My PD Story

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Tim Sampson, PhD

Learning How Pesticides Impact Parkinson’s

Tim Sampson, PhD, of Emory University, a Parkinson’s Foundation Center of Excellence, received a Parkinson’s Foundation Stanley Fahn Junior Faculty Award to understand how Parkinson’s-linked pesticides affect the gut microbiome, the complex community of bacteria and other microbes in the intestinal tract.

Studies suggest that people with Parkinson’s disease (PD) harbor distinct gut microbiomes. By identifying gut microbiome changes, the effects of those specific changes on the body, and interactions between environmental exposure and genetic factors, Dr. Sampson hopes to link how insecticides trigger these defects of the intestinal tract and trigger Parkinson’s symptoms.

“Going back 200 years to James Parkinson’s first description of the disease, he noted that individuals with the shaking palsy also had dysfunction in their gut,” said Dr. Sampson. “As the field grew to understand the complexity of gut to brain communication and the role of the indigenous microbiome in this communication, it was clear that this path might be involved in neurological diseases, such as PD.”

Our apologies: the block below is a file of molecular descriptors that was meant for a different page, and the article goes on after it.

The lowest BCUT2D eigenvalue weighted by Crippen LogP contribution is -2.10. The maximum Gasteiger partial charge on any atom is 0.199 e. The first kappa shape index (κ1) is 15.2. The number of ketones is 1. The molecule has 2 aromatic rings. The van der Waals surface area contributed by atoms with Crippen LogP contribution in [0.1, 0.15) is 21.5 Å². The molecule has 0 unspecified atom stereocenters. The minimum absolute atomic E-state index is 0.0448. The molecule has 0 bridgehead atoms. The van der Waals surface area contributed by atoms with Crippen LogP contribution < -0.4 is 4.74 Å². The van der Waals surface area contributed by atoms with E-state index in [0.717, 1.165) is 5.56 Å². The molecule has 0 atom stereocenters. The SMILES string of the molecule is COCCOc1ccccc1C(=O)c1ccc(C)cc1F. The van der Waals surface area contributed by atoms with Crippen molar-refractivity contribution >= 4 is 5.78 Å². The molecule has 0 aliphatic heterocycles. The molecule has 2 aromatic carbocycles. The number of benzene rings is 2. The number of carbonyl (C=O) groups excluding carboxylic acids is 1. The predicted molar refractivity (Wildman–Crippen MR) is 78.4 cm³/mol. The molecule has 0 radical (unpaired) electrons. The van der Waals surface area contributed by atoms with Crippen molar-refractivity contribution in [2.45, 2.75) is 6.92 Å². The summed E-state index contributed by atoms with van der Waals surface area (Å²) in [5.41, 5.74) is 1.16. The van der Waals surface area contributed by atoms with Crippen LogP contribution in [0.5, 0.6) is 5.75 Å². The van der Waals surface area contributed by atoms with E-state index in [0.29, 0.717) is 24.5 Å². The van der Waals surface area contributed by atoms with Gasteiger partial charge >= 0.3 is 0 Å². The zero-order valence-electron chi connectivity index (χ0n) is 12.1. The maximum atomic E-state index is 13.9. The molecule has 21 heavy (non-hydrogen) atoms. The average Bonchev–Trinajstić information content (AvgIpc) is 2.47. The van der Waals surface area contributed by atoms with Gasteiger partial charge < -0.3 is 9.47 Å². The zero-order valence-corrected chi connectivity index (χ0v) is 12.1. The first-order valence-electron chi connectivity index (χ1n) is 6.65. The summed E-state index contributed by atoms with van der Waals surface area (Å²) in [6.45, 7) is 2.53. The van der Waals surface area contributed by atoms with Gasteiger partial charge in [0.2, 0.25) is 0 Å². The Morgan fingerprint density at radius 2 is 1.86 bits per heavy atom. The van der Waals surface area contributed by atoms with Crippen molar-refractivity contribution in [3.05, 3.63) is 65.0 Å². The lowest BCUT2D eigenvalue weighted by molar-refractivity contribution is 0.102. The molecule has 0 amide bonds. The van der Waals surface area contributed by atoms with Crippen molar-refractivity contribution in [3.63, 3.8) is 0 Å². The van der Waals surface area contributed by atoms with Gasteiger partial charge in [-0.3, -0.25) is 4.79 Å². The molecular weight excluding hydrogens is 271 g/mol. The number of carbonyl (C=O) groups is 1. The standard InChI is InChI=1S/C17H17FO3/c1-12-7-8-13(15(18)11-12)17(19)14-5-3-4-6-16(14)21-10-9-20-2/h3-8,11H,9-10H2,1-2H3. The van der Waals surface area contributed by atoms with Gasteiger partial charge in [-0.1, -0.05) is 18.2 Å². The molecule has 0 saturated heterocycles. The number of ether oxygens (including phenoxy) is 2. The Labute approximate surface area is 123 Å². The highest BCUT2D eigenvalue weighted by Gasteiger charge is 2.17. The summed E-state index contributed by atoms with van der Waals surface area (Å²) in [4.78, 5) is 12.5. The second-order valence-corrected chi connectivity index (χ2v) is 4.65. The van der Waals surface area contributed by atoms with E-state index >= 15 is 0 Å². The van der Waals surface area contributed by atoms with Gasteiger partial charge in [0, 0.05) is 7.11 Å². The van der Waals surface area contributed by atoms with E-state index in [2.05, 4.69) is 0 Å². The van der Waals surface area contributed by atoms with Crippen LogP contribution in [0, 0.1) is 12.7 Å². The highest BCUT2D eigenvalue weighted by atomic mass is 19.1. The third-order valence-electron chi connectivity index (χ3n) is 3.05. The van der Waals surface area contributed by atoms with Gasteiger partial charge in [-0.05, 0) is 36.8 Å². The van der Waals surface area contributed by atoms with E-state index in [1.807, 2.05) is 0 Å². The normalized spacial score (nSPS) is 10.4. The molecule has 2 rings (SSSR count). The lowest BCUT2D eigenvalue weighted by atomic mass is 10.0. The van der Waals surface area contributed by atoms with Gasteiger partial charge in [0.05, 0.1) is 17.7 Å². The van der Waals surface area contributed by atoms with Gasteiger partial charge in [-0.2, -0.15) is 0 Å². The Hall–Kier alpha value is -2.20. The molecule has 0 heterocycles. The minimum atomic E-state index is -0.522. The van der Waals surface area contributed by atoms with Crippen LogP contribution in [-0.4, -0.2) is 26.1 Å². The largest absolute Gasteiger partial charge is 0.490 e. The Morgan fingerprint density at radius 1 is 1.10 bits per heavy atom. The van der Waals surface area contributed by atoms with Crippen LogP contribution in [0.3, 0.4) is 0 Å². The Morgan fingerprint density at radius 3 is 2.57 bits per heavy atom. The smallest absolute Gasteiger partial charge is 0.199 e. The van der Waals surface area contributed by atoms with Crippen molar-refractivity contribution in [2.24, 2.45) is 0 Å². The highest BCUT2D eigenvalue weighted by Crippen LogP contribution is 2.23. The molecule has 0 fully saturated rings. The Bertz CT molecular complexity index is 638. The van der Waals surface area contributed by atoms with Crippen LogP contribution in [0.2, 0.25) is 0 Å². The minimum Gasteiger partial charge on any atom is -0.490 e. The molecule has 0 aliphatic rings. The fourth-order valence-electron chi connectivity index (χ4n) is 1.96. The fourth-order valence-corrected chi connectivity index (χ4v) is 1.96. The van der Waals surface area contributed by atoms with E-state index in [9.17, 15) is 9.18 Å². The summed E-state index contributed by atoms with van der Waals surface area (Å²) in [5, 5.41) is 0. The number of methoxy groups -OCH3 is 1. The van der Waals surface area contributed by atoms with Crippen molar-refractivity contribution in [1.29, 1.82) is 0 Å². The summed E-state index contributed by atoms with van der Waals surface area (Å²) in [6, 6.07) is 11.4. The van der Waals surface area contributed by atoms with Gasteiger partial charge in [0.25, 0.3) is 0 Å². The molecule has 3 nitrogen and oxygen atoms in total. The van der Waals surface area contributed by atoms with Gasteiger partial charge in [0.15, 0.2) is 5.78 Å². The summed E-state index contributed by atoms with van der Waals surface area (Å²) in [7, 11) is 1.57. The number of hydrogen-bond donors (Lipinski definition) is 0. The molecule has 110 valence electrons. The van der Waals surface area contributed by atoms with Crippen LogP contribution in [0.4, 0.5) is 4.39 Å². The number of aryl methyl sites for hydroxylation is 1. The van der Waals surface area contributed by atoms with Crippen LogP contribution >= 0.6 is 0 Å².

Exposure to pesticides is a leading environmental risk for many neurological diseases, including Parkinson’s disease. Symptoms in the gut, including constipation and inflammatory bowel disease, often occur before developing Parkinson’s motor symptoms.

The gut microbiome is one of the first parts of the body to interact with oral exposures, for instance, through eating foods with residual pesticides. However, little is known about how the gut and its microbiome respond to insecticides, and how these changes may specifically impact Parkinson’s.”

“We know that PD likely arises from a confluence of genetic and environmental factors,” said Dr. Sampson. “Our study hopes to better understand the etiology of PD by exploring the contributions of the gut microbiome to chemical exposures that trigger PD-like pathology. We hope that this will provide insight at the earliest stages of the disease to better prevent PD and develop new therapeutic targets.”

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